Hubris

The number one thing that irks me is being corrected and/or being made to feel stupid. The tendency to think oneself’s a perfectionist and flawless is nothing new for psychology, especially where narcissism and anthropocentric idealism reign in our Freudian superego.

Where does such a mentality come from? A lack of empathy, a willingness to exploit others for personal gain (greed, lust, and envy as precipitants), and an inflated sense of self-importance (induced by flattery, attention, or success). In other words, a complete detachment from our humanity and the natural right of equality, invocation of our liberties at the expense of others, and pettiness.

In psychology, there is something known as “healthy narcissism” or self-love based on confidence and high self-esteem (which for Freud is perfectly natural and reflects the balance between appetite and reason). The ability to learn from one’s mistakes, the humility to admit that someone is wiser than you, and the internalization of constructive critique are all ways to temper academic arrogance and empty ambition. The ability to laugh at oneself is also crucial to admitting one’s own humanity – that is, to err. Therein lies the better part of man: in the improvement of his nobility, grace, and good sportsmanship in the acceptance of his fault and not letting it hinder his progress towards some higher end.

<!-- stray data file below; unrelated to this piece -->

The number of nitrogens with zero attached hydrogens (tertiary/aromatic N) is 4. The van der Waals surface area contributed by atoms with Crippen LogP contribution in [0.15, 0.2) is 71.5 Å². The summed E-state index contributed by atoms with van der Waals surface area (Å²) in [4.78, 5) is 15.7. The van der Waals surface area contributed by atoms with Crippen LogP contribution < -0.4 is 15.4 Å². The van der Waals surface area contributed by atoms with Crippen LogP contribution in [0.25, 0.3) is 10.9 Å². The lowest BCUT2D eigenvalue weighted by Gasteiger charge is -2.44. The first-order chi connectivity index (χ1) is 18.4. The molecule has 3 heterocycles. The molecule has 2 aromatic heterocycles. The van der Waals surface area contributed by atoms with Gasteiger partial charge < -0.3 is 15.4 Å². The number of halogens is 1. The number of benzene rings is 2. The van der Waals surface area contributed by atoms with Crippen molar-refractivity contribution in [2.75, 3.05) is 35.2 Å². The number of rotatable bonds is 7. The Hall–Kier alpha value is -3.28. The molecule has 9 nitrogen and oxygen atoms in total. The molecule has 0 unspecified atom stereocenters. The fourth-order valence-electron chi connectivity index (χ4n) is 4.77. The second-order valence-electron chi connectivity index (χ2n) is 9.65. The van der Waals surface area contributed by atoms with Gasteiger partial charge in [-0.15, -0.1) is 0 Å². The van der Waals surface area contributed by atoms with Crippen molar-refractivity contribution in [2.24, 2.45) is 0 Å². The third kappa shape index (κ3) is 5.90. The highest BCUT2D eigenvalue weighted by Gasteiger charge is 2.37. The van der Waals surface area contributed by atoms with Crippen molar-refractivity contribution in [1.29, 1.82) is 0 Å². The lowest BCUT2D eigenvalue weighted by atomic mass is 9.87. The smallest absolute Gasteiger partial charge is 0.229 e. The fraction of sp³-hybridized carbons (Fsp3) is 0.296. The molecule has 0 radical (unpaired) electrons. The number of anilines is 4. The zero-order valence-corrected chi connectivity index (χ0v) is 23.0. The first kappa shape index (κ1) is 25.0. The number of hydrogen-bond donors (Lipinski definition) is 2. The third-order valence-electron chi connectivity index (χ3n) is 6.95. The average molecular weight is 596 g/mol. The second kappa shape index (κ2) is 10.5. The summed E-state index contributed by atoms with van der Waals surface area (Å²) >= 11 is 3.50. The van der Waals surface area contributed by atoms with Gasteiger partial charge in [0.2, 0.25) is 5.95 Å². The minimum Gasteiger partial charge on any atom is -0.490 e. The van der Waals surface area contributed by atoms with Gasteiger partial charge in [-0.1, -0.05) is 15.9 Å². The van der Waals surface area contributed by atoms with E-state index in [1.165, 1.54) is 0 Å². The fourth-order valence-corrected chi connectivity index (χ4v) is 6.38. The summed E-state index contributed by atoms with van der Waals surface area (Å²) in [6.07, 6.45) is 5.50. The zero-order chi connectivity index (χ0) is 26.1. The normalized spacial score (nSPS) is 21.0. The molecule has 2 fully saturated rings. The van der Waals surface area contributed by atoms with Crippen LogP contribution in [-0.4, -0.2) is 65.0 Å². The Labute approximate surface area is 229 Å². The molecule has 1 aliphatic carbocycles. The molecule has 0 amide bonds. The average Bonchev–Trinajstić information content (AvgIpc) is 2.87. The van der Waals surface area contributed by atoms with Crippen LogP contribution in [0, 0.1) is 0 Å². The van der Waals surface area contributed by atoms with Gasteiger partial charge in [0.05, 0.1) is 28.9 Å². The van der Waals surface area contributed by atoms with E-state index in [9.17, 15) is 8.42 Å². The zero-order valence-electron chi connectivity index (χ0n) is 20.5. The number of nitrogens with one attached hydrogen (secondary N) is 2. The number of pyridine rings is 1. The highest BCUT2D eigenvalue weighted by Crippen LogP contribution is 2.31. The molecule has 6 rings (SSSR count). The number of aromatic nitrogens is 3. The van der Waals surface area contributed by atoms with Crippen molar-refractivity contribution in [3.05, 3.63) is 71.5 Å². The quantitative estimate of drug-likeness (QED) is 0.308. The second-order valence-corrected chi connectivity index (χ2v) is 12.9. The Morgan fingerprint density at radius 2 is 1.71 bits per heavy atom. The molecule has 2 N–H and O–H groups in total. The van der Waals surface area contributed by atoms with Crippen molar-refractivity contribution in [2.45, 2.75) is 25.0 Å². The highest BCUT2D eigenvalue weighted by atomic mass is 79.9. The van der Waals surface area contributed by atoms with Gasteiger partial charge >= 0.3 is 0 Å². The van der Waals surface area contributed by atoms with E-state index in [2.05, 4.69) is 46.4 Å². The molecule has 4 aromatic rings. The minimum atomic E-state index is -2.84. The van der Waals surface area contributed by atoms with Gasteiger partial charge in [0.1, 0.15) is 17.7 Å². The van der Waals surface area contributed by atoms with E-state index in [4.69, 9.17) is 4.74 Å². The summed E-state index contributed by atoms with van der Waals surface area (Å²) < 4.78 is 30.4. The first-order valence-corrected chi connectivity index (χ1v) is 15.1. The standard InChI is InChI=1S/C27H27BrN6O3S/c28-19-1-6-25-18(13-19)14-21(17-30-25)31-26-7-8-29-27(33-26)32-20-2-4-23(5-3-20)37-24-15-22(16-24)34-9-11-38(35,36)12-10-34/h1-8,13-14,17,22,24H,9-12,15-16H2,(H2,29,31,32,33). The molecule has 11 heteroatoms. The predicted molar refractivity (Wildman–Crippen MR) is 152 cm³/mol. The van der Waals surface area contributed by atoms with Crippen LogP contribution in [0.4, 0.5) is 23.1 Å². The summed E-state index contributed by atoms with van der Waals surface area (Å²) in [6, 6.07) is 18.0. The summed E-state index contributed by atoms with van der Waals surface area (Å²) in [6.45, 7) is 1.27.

At its heart, narcissism is a mask for loneliness – whether induced by the assumption of leadership or the overcompensation of one’s ineptitudes. Knowledge of one’s own disordinate amount of hubris is perhaps the first step to mastery of it; and then to harness it for the purposes of continual self-improvement and the pursuit of both Aristotelian virtue and Machiavellian virtù.

One thought on “Hubris

Leave a Reply

Fill in your details below or click an icon to log in:

WordPress.com Logo

You are commenting using your WordPress.com account. Log Out / Change )

Twitter picture

You are commenting using your Twitter account. Log Out / Change )

Facebook photo

You are commenting using your Facebook account. Log Out / Change )

Google+ photo

You are commenting using your Google+ account. Log Out / Change )

Connecting to %s